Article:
The Myth of the American Sleepover (David Robert Mitchell, 2010): USA

Reviewed by Byron Potau. Viewed at Mann’s Chinese Theater as part of the 2010 AFI Film Festival.

The Myth of the American Sleepover

In what could more aptly be named The Myth of the Unsupervised Teenager, teens run rampant at all hours of the night with nary an adult in sight in director David Robert Mitchell’s somewhat surreal ensemble coming of age drama The Myth of the American Sleepover.

On the last day of Summer vacation impending high school freshmen Maggie (Claire Sloma) and her friend Beth (Annette DeNoyer) hang out at the town pool, ride their bikes to older boys houses, and get drunk and go swimming at a high school party, all while taking every opportunity to make out with multiple boys along the way.

College student Scott (Brett Jacobsen) is back in town after his breakup with his girlfriend and he tracks down the Abbey twins (Jade and Nikita Ramsey), one of whom he had a crush on, but he actually wouldn’t mind having both of them.

New student Claudia (Amanda Bauer) attends a sleepover where she knows nobody, gets drunk, and makes out with the host’s boyfriend.

In a carbon copy of the Richard Dreyfuss character in American Graffiti, Rob (Marlon Morton) sees a blonde in a grocery store and spends the rest of the film trying to find her convinced that if he doesn’t find her tonight that he will miss his chance with her forever. His search leads him all over the neighborhood and eventually to a dark, anonymous makeout warehouse.

The film is bursting with budding sexuality. Kids makeout like crazy with multiple people, most of the time not even caring who their partner is, nearly everyone has a crush on someone, older sisters leave the door open when they’re taking their baths, and a threesome with twins is given serious consideration.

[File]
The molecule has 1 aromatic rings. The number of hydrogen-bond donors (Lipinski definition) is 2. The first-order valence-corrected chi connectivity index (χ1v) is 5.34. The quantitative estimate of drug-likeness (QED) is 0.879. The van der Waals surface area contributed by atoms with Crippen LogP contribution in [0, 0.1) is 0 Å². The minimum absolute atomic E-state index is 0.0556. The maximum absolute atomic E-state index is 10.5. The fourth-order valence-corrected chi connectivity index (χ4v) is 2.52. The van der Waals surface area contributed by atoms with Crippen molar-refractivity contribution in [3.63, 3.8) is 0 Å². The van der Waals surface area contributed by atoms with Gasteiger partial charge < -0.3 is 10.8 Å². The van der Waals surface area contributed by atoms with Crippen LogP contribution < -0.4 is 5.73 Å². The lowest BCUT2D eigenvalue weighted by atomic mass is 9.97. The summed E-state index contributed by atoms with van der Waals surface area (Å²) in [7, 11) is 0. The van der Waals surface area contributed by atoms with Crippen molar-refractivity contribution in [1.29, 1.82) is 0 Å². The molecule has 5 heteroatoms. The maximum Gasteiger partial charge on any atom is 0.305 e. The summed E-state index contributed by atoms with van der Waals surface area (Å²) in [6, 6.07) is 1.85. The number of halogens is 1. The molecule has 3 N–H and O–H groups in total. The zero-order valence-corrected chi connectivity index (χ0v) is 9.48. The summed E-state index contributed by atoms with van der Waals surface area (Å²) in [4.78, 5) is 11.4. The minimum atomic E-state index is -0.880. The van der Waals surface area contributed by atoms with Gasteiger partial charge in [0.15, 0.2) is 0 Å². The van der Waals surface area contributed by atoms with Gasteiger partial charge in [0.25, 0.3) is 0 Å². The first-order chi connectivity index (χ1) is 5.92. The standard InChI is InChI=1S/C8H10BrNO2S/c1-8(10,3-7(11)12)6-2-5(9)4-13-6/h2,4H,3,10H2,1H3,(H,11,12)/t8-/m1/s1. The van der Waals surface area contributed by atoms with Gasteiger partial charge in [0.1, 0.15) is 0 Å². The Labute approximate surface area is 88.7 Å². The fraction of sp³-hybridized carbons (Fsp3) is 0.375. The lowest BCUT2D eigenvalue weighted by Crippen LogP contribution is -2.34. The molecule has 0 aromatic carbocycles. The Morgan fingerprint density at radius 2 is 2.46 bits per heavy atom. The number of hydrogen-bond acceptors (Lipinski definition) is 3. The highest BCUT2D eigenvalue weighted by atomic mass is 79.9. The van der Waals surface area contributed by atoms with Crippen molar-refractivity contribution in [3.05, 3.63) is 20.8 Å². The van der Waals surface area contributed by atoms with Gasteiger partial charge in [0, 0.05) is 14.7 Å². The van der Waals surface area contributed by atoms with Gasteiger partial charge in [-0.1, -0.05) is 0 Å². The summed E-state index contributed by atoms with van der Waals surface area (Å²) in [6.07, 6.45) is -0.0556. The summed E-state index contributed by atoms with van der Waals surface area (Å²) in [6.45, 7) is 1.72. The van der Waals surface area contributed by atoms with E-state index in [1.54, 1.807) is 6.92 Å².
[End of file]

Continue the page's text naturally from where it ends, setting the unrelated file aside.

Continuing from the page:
Not since Children of the Corn have adults been so glaringly absent and children had the run of the town. It seems every kid in the neighborhood is either attending a sleepover or a keg party. There also do not appear to be any consequences to their actions. A couple of teens polish off an entire bottle of Vodka in the early morning hours after an entire night of drinking and they don’t have a hangover? In fact, the girl participates in the parade that afternoon without any apparent effects from the night and morning before.

The director also seems confused about when his story is taking place. Scott has a hairstyle that never made it past 1982, yet Maggie, a supposed impending high school freshman, has facial piercings. The film has traits anywhere from the 1950’s to 2010 and this is a problem. Making a film that transcends the era in which it takes place is ideal, but what the director has done here is make a film that has no era.

Mitchell does succeed in directing a large cast of primarily non professionals, getting a very natural performance from all of them making some of the more poignant moments resound.

Mitchell appears to intend his film to be a nostalgic amalgam of teenage experiences, but it doesn’t quite achieve its goal. The film seems caught in between being an accurate depiction of early teen years to being a surreal, exaggerated depiction to make its point. This apparent indecision hurts the film because we just don’t know how seriously to take it. Is this an exaggerated moment or do you really mean it? For every moment we relate to there are several more that feel false. While the film has its moments it needed to be either more realistic or a bit more outlandish to really succeed.

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